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P al6 s
Chile: El grupo politico gay
consigue el endoso de DDDH
Audiopihle: Whafs all the hubbub
about Janet Jackson?
VOLUME 18 . ISSUE 20
FEBRUARY 14- . 2004-
Mass, court says state must allow gay marriages
Same-sex couples gain at state,
by David Stout
WASHINGTON, D.C. — In a clarification
of its own landmark ruling, on Feb. 4 the
Massachusetts Supreme Judicial Court
declared that the state could not offer civil
unions in lieu of full marriage rights for
“The history of our nation has demon
strated that separate is seldom, if ever,
equal,” the justices wrote in response to a
draft bill submitted by the Senate that would
create civil unions with many of the rights
and responsibilities of marriage.
“The bill that would allow for civil unions,
but falls short of marriage, makes for ‘uncon
stitutional, inferior, and discriminatory status
for same-sex couples,’” the justices said.
“For no rational reason the marriage laws
of the Commonwealth discriminate against a
defined class; no amount of tinkering with
language will eradicate that stain. The bill
would have the effect of maintaining and fos
tering a stigma of exclusion that the
Constitution prohibits,” they added.
The debate over same-sex marriage and
gay civil unions is already boiling in the
nation’s political cauldron and conserva
tives at the federal level will now be even
more determined to keep the heat
In fact President George W. Bush
has stirred the pot twice in recent
weeks. During his State of the Union
address he again denounced same-
sex marriages and, depending on
how you interpret his remarks, may
have subtly endorsed the anti-gay
Federal Marriage Amendment. One
week earlier he rankled some gay
leaders with the announcement of a
new $ 1.5 billion initiative to promote
Barring an administration change
in November, it’s clear that support
for same-sex unions won’t come
from the top but from progressive
leaders at the state and municipal
levels where gains continue to be made.
Here’s a sampling of same-sex marriage
and domestic partner legislation across the
California — Last year former Gov. Gray
Davis signed the Domestic Partner Rights &
Responsibilities Act, a bill that extends hun
dreds of rights to same-sex couples.
California joins Hawaii. Massachusetts, New
Jersey and Vermont in offering some form of
statewide benefits, but Assemblyman Mark
Leno (D-San Francisco) believes it’s not
The decision heard 'round the world: AAaryland
Supreme Court Justices (seated, left to right) Francis X.
Spina, Roderick L Ireland, Chief Justice Atargaret H.
Marshall, John M. Greaney; (standing) Jud'ith A.
Cowin, Robert J. Cordy and Martha B. Sosman.
Leno, the head of the California
Legislature’s gay caucus, announced on Jan.
13 plans to introduce a bill that would allow
same-sex couples to marry in California.
“My bill will affirm the civil rights of gay,
lesbian, bisexual and transgender adults
who wish to take on the responsibility of
marriage and ensure that children being
raised by these couples receive the same
protections as children raised by married
see GAYon 6
Jamaica: Queer in a culture of violence
Cops are deadly, politicians corrupt, the
people poor, but musicians sing, “Kill
the fags, bum the sissies."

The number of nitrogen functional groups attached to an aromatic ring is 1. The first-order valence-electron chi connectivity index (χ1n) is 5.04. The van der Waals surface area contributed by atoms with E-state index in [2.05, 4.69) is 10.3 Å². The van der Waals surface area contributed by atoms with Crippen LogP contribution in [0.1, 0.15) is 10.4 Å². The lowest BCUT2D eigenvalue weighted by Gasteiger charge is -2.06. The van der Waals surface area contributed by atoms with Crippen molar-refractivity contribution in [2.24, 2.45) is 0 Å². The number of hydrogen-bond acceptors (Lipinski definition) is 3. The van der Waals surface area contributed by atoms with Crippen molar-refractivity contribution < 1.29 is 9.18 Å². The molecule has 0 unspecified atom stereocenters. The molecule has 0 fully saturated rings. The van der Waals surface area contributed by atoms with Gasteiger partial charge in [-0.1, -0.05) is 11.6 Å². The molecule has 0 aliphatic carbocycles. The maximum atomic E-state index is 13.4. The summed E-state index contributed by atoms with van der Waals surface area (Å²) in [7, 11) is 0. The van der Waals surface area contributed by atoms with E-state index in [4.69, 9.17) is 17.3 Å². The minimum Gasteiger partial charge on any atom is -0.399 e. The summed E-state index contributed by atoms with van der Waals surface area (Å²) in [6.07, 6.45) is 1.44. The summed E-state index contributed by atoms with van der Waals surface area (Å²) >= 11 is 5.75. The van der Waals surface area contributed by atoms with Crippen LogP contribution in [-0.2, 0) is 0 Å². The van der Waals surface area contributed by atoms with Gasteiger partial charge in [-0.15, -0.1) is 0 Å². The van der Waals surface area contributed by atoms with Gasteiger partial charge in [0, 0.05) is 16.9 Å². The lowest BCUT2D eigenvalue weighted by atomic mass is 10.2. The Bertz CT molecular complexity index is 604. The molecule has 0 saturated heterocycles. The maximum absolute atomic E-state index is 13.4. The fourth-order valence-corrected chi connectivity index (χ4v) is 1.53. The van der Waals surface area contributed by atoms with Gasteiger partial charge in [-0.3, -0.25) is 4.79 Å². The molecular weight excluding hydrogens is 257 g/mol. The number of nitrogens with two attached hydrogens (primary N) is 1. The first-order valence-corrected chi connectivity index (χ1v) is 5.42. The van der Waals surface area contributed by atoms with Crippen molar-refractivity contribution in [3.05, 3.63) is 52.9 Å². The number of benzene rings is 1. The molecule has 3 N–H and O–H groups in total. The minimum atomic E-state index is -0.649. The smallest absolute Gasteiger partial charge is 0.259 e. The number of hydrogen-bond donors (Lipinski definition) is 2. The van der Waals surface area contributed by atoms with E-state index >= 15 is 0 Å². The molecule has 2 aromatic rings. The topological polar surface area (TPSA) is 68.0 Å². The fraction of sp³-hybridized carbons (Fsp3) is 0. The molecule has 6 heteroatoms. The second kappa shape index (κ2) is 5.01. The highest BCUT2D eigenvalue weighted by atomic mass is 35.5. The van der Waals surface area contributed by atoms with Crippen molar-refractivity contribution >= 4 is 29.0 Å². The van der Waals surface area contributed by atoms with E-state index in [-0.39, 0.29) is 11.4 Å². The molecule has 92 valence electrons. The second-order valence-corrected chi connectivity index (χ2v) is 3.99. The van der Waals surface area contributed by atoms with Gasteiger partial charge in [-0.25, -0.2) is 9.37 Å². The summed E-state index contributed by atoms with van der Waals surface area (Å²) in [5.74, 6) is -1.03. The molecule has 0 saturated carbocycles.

by Kelly Cogswell
with contributions by Richard Stem
Don’t let Bob Marley’s peace and love
lyrics fool you. In Jamaica, violence is an
endemic problem that erodes everyone’s
basic civil liberties and threatens gay lives.,
More than 740 murders have taken place so
far this year on
island, many of
them due to
In 2002, the
Face of the anti-gay police them-
Jamaican 'taliban': selves were
Recording artist Capleton responsible for
the deaths of at least 133 people, “many in
disputed circumstances suggesting extrajudi
cial executions,” according to Amnesty
International. The elections that year saw the
deaths of at least 60 people in politically moti
Lesbians, gay men, and transgender
people are on the front lines, targeted for
repression and violence from the dance-
halls to the pulpits, and police stations.
Against God and Jamaica
In the 1980s, AIDS brought the issue of
homosexuality out of the closet in Jamaica,
but the violent backlash drove the small les
bian and gay community underground.
Queer issues are once again in the hot seat,
this time with the first confirmation of an
openly gay priest as an Anglican bishop
almost two thousand miles away.
Jamaica’s Christian pastors are united
against it. Just prior to last week’s ceremony
for now Bishop of New Hampshire Gene
Robinson, Kingston’s Anglican priests gath
ered to reaffirm their opposition, voting 40-0
to reject his elevation.
Blood out ah chi chi
The denunciations from the pulpits have a
far-reaching effect. Most Jamaicans are
Christian Protestants, heavily slanted towards
an anti-gay, anti-woman fundamentalism, with
the Church of God capturing 21 percent.
Baptists nine percent, Seventh-Day Adventists
nine percent, and Pentecostals just over seven
percent. Anglicans claim slightly less than six
The Rastafarian religion, which empha
sizes traditional gender roles, is also no
haven for lesbians or gay men. Though it is
only practiced strictly by about five percent
of Jamaicans, it has a much broader
impact. Critically acclaimed musician
Capleton has popularized a radical strain of
Rastafarianism called Bobo Dread. One of
his songs says, “Blood out ah chi chi/ Bun
out ah sissy.” Kill the fags, burn the sissies.
Some detractors refer to Bobo Dread fans
as “the Jamaican Taliban.”
Police nurture violence
Most victims of homophobic violence in
Jamaica find it’s a miracle if anyone inter
venes, especially the police. J-FLAG
(Jamaican Friends of Lesbians and Gays)
has been documenting cases for the last
In one case during the summer of 2003,
a group of gay men were assaulted by their
neighbors. It was a family affair. Both par-
see JAMAICA on 16